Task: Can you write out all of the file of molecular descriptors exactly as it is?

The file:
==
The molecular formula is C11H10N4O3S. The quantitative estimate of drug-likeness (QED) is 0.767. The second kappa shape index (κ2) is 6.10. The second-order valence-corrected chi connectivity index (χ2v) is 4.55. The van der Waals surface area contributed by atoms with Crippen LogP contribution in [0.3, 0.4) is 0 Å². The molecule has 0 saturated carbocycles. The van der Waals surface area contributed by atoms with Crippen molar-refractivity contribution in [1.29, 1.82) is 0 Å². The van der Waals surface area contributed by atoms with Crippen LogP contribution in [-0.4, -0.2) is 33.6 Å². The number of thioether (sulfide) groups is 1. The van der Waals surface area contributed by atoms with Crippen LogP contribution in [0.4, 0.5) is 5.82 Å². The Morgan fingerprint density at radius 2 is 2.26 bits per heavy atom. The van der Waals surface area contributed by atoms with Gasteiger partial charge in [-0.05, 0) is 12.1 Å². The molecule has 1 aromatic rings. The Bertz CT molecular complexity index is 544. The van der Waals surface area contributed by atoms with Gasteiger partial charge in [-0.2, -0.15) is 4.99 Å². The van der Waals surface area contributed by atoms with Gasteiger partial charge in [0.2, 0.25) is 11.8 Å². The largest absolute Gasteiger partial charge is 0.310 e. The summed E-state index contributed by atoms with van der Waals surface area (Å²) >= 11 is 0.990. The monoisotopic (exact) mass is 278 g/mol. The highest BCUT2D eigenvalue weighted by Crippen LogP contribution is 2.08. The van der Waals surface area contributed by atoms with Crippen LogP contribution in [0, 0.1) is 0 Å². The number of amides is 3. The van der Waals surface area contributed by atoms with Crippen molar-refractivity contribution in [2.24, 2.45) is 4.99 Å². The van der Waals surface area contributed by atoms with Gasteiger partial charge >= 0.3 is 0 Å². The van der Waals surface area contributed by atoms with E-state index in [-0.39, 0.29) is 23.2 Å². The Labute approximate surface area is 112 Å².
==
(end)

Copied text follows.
The molecular formula is C11H10N4O3S. The quantitative estimate of drug-likeness (QED) is 0.767. The second kappa shape index (κ2) is 6.10. The second-order valence-corrected chi connectivity index (χ2v) is 4.55. The van der Waals surface area contributed by atoms with Crippen LogP contribution in [0.3, 0.4) is 0 Å². The molecule has 0 saturated carbocycles. The van der Waals surface area contributed by atoms with Crippen molar-refractivity contribution in [1.29, 1.82) is 0 Å². The van der Waals surface area contributed by atoms with Crippen LogP contribution in [-0.4, -0.2) is 33.6 Å². The number of thioether (sulfide) groups is 1. The van der Waals surface area contributed by atoms with Crippen LogP contribution in [0.4, 0.5) is 5.82 Å². The Morgan fingerprint density at radius 2 is 2.26 bits per heavy atom. The van der Waals surface area contributed by atoms with Gasteiger partial charge in [-0.05, 0) is 12.1 Å². The molecule has 1 aromatic rings. The Bertz CT molecular complexity index is 544. The van der Waals surface area contributed by atoms with Gasteiger partial charge in [-0.2, -0.15) is 4.99 Å². The van der Waals surface area contributed by atoms with Gasteiger partial charge in [0.2, 0.25) is 11.8 Å². The largest absolute Gasteiger partial charge is 0.310 e. The summed E-state index contributed by atoms with van der Waals surface area (Å²) >= 11 is 0.990. The monoisotopic (exact) mass is 278 g/mol. The highest BCUT2D eigenvalue weighted by Crippen LogP contribution is 2.08. The van der Waals surface area contributed by atoms with Crippen LogP contribution in [0, 0.1) is 0 Å². The number of amides is 3. The van der Waals surface area contributed by atoms with Crippen molar-refractivity contribution in [2.24, 2.45) is 4.99 Å². The van der Waals surface area contributed by atoms with Gasteiger partial charge >= 0.3 is 0 Å². The van der Waals surface area contributed by atoms with E-state index in [-0.39, 0.29) is 23.2 Å². The Labute approximate surface area is 112 Å².